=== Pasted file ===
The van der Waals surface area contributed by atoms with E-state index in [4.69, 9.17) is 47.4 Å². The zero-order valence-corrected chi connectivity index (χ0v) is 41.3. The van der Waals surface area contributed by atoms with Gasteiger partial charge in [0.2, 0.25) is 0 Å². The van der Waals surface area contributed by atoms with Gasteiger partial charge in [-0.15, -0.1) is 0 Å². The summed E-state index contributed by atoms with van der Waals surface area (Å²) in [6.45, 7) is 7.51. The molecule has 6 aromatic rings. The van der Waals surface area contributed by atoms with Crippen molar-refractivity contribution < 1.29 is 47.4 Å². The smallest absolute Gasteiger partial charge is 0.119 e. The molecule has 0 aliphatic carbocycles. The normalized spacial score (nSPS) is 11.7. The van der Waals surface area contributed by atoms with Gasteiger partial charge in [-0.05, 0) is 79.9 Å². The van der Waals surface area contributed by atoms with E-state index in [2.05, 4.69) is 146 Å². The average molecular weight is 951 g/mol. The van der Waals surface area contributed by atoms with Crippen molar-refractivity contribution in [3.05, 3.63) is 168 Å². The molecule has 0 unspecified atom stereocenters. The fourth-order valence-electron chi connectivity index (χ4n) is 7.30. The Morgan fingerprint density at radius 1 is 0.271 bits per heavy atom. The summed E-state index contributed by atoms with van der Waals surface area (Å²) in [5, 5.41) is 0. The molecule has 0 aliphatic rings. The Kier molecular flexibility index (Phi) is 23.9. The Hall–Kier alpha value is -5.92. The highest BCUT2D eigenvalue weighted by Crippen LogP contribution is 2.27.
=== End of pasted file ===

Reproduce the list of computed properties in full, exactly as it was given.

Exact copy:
The van der Waals surface area contributed by atoms with E-state index in [4.69, 9.17) is 47.4 Å². The zero-order valence-corrected chi connectivity index (χ0v) is 41.3. The van der Waals surface area contributed by atoms with Gasteiger partial charge in [0.2, 0.25) is 0 Å². The van der Waals surface area contributed by atoms with Gasteiger partial charge in [-0.15, -0.1) is 0 Å². The summed E-state index contributed by atoms with van der Waals surface area (Å²) in [6.45, 7) is 7.51. The molecule has 6 aromatic rings. The van der Waals surface area contributed by atoms with Crippen molar-refractivity contribution < 1.29 is 47.4 Å². The smallest absolute Gasteiger partial charge is 0.119 e. The molecule has 0 aliphatic carbocycles. The normalized spacial score (nSPS) is 11.7. The van der Waals surface area contributed by atoms with Gasteiger partial charge in [-0.05, 0) is 79.9 Å². The van der Waals surface area contributed by atoms with E-state index in [2.05, 4.69) is 146 Å². The average molecular weight is 951 g/mol. The van der Waals surface area contributed by atoms with Crippen molar-refractivity contribution in [3.05, 3.63) is 168 Å². The molecule has 0 unspecified atom stereocenters. The fourth-order valence-electron chi connectivity index (χ4n) is 7.30. The Morgan fingerprint density at radius 1 is 0.271 bits per heavy atom. The summed E-state index contributed by atoms with van der Waals surface area (Å²) in [5, 5.41) is 0. The molecule has 0 aliphatic rings. The Kier molecular flexibility index (Phi) is 23.9. The Hall–Kier alpha value is -5.92. The highest BCUT2D eigenvalue weighted by Crippen LogP contribution is 2.27.